Google Season of Docs 2019 Ideas Page

Mailman is free software for managing electronic mail discussion and e-newsletter lists. Mailman is integrated with the web, making it easy for users to manage their accounts and for list owners to administer their lists. Mailman supports built-in archiving, automatic bounce processing, content filtering, digest delivery, spam filters, and more. Many open source denizens will be familiar with Mailman 2.1, which is used to manage many project mailing lists. All of our current work is on Mailman 3, which was released in 2015, but there's still lots of room for new features and ideas!

Not sure about how GSoD works? Check out the GSoD home page

Aren't familiar with Mailman, the project? We're a friendly, open organization committed to diversity. We subscribe to the Python Code of Conduct. We cooperate on and off with other organizations, most frequently Systers and the Python Software Foundation. Google Season of Docs is a brand new program, so we have no experience with it, but Mailman has been accepted to Google Summer of Code (GSoC) every year from 2012 to 2019 (sometimes under the Python Software Foundation umbrella, mostly as an independent organization), except 2018 when we decided to take a break. Our organization admins Steve and Abhilash are both experienced GSoC mentors, and we have several other experienced mentors who have not yet been able to commit to Season of Docs as "official" mentors, but certainly will chip in to help as they can. Our students have generally been successful in other orgs as well, and Abhilash himself was originally recruited to Mailman as a GSoC intern in 2013.

Note: We've not been accepted yet (nobody has!) We'd love you to contact us as early as possible, and you're certainly welcome to work on our docs outside of GSoD, but we also encourage you to explore other projects too in case our organization is not accepted.

Getting Started

The GSoD getting started page has some great general GSoD information. Read it first!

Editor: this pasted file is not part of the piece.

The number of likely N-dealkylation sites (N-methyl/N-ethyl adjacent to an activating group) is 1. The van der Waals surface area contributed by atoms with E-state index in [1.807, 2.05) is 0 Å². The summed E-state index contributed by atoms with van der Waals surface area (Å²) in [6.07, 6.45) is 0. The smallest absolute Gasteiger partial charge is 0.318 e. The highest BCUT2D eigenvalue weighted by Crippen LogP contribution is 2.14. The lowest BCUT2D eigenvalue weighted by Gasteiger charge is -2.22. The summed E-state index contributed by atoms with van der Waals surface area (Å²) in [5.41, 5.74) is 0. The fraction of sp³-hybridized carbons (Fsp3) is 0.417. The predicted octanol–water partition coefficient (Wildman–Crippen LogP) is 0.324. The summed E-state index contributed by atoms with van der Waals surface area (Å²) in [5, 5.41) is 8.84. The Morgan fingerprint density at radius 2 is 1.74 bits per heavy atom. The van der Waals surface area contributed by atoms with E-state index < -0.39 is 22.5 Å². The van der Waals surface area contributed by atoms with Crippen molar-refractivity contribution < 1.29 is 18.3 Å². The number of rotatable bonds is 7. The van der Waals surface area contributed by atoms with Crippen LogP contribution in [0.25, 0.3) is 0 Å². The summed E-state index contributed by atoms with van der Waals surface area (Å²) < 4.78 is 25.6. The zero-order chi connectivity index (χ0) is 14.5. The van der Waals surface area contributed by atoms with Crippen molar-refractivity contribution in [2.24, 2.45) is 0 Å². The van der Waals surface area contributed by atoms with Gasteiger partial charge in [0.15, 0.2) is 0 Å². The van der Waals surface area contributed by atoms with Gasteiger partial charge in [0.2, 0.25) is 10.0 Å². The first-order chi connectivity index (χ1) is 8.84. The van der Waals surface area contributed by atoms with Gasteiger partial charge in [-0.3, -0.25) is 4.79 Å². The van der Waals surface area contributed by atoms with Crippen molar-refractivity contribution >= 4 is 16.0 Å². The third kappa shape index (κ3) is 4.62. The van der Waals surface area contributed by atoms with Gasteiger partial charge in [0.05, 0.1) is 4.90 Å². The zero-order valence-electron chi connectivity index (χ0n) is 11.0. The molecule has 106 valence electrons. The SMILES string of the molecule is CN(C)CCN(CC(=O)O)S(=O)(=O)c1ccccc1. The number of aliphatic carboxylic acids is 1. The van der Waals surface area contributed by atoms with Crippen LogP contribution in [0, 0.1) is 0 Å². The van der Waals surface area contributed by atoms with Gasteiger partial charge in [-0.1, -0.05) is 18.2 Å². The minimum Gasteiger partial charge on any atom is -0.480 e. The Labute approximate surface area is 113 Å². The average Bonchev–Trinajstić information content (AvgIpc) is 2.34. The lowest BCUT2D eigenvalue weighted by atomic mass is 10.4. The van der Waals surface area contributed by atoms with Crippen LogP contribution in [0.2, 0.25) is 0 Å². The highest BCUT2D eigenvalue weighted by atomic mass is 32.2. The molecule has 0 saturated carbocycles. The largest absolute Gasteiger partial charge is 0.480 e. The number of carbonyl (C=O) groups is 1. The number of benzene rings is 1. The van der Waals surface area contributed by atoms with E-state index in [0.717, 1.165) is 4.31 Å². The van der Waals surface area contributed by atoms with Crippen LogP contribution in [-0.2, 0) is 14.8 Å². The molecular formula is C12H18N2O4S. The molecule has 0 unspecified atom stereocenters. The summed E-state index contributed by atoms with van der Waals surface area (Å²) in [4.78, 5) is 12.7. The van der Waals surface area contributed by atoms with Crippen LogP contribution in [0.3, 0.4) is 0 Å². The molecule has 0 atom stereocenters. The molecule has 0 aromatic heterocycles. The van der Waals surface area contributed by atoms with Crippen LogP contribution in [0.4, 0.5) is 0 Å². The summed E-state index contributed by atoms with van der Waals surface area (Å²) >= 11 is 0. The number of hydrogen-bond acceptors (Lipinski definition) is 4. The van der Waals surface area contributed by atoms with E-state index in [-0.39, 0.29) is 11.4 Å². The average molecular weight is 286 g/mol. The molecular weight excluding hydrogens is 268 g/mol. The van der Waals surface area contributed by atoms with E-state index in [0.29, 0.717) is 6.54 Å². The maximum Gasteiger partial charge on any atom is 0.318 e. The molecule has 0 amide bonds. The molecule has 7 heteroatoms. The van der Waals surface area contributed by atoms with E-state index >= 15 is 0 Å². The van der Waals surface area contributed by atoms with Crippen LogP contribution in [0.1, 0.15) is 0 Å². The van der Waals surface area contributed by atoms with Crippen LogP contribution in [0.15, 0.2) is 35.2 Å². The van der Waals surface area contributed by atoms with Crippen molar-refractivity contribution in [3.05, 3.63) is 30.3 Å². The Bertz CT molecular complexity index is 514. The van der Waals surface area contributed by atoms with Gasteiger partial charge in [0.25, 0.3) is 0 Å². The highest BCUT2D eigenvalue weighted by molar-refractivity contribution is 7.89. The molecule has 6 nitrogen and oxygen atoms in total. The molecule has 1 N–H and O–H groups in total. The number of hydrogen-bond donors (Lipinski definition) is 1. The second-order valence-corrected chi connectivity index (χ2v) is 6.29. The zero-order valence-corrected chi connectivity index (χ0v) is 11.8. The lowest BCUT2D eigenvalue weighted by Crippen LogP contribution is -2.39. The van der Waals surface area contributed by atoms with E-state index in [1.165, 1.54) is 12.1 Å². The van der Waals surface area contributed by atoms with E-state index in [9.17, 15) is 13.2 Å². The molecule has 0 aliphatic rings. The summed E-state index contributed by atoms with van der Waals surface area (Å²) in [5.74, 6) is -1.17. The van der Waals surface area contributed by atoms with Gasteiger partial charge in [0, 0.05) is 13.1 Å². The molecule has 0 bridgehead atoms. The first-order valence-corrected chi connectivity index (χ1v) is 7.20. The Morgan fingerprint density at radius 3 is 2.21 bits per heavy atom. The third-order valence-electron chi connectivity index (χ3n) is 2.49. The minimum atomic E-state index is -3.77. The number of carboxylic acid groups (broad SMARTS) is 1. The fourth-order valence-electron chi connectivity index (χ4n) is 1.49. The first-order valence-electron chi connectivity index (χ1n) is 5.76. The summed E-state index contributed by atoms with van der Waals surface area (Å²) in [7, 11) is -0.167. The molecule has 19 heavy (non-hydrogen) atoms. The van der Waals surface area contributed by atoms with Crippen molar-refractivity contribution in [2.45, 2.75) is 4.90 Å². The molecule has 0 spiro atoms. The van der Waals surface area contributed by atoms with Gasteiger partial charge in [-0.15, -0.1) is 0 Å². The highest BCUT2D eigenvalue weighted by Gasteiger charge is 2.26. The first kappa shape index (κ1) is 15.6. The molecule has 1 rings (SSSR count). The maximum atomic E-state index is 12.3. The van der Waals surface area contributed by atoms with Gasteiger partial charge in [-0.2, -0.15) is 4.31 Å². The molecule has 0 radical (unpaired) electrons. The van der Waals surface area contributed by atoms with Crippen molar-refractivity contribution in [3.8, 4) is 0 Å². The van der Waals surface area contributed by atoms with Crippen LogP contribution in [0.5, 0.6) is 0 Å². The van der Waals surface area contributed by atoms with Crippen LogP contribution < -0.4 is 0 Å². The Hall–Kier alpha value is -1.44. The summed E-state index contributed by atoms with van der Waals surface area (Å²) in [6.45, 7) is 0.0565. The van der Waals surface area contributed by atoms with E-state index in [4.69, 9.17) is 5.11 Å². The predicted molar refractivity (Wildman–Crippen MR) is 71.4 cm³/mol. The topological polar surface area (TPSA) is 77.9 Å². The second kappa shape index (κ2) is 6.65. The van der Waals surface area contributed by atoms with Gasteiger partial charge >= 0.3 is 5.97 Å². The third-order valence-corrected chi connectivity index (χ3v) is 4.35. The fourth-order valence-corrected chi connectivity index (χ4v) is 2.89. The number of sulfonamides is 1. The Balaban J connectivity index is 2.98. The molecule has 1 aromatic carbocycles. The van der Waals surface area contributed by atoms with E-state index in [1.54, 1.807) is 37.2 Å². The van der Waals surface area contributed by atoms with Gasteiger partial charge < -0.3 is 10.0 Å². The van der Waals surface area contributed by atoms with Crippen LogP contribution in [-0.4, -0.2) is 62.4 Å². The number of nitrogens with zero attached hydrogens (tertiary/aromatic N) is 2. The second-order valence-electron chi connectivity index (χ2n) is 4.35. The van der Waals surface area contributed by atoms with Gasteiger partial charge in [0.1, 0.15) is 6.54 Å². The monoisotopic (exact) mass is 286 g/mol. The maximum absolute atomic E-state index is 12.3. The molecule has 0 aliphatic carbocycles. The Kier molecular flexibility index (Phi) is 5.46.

Before you ask any questions about how to do anything in git or initialize your repository please read through the git howto and see if that answers your questions.

Here's a few skills that will make it easier for you to get started as a Mailman technical writer. The only essential:

  • Ability to communicate with the Mailman developers. You'll be expected to post to the public mailing lists, ask questions, and describe the work you're doing.

Optional but very helpful (in order of importance):

  • Familiarity with any version control. We use git on Gitlab, but any experience will help you here.

  • Python programming. You don't need to know Python, or even how to program, but you are probably going to run into it and you have to be comfortable asking questions if you aren't sure how it works. Python looks a lot like English, but it's not. It's an artificial language with its own idioms and precise, but sometimes non-intuitive, semantics.

  • Ability to setup a development environment for Mailman. You'll need access to a Linux machine or VM, and we will help you set to it up. We can set up test sites for some tasks, but others will be much easier if you have a working Mailman of your own.

Specific projects may have additional desired skills listed along with them.

What is Mailman Suite?

The previous version, Mailman 2 (like many other mailing list managers) is a single project, tightly integrated. In Mailman 3, we've divided up the code into a number of sub-projects, with the intent of providing a full working site, but also allowing sites to set up their own "dashboards" and archiving systems. We refer to the whole package as "Mailman Suite" and there's a few really important pieces you should know: